The universal translator is a classic Star Trek plot device that makes encounters with alien civilizations much less awkward. "Alienese" goes in and American English comes out — at least on television in 1967.

But that's just television. When a Professor of Biological Anthropology and Linguistics starts talking about it, however, that's something worth taking a closer look at.

Terrence Deacon of the University of California, Berkeley, posits that all language has a universal structure. Regardless of whether the aliens communicate with sounds, pictures or even odors, there must be a set of rules that govern the communication.

One common way to denote an object, for example, involves pointing to it and then emitting an expression. Whether you use an index finger, a tentacle or antennae, you've just directly referenced the object.

Professor Deacon argues that even abstract symbols can be understood as referencing words that point directly to real objects in the physical world we all share. If that is true, it should be possible to have a device that uses software to tease apart the symbols of a completely alien language and then determine how they reference the world; in other words, a universal translator.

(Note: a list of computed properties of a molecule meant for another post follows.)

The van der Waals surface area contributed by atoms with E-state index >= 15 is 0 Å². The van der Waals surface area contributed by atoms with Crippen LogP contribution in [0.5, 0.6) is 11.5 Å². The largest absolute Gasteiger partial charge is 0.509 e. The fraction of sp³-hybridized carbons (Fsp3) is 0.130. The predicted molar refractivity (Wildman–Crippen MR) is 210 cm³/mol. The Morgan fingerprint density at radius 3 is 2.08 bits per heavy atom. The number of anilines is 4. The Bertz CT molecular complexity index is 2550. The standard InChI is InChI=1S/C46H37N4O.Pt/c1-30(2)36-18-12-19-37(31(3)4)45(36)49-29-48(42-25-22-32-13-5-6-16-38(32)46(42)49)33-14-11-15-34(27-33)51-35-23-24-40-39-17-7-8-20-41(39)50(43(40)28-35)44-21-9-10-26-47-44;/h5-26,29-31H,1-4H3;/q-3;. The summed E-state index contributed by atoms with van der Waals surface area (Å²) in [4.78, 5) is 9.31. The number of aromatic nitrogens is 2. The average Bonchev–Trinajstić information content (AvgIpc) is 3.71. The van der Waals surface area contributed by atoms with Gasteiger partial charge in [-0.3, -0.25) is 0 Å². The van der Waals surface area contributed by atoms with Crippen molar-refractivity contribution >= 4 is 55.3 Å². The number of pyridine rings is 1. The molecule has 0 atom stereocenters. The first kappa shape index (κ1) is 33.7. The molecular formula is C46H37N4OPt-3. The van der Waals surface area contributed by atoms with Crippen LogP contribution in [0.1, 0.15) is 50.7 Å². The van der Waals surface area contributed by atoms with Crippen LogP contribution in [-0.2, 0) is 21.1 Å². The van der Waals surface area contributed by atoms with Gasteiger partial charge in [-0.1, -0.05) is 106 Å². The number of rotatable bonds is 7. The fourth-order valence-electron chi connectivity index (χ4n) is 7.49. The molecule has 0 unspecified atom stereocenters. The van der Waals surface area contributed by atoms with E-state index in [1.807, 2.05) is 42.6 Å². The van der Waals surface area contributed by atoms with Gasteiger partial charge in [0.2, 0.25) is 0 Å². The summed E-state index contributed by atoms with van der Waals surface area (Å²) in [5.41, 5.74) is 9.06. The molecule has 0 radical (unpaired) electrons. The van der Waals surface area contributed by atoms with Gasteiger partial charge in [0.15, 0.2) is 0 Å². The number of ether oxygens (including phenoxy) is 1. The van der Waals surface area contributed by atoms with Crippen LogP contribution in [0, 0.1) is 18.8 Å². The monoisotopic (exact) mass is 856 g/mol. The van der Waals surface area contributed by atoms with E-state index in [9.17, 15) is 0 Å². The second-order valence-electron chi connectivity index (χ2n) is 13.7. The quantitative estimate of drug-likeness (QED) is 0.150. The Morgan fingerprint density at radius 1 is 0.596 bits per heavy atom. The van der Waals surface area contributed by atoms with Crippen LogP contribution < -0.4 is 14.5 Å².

Other science-fictional references to the idea of a universal translator for alien speech include the famous Babel Fish from Douglas Adams' 1979 novel The Hitchhiker's Guide to the Galaxy and the translator discs from Larry Niven's 1970 novel Ringworld.

As far as I know, the first science-fictional reference to the idea of automatic speech translation is found in Hugo Gernsback's 1911 classic Ralph 124c 41 +. It only worked for human languages, though; appropriately, it was called a language rectifier. The first real-life efforts in the area of automated language translation came about in the late 1940's, as US intelligence agencies struggled with a mass of Russian language documents.

(This Science Fiction in the News story used with permission of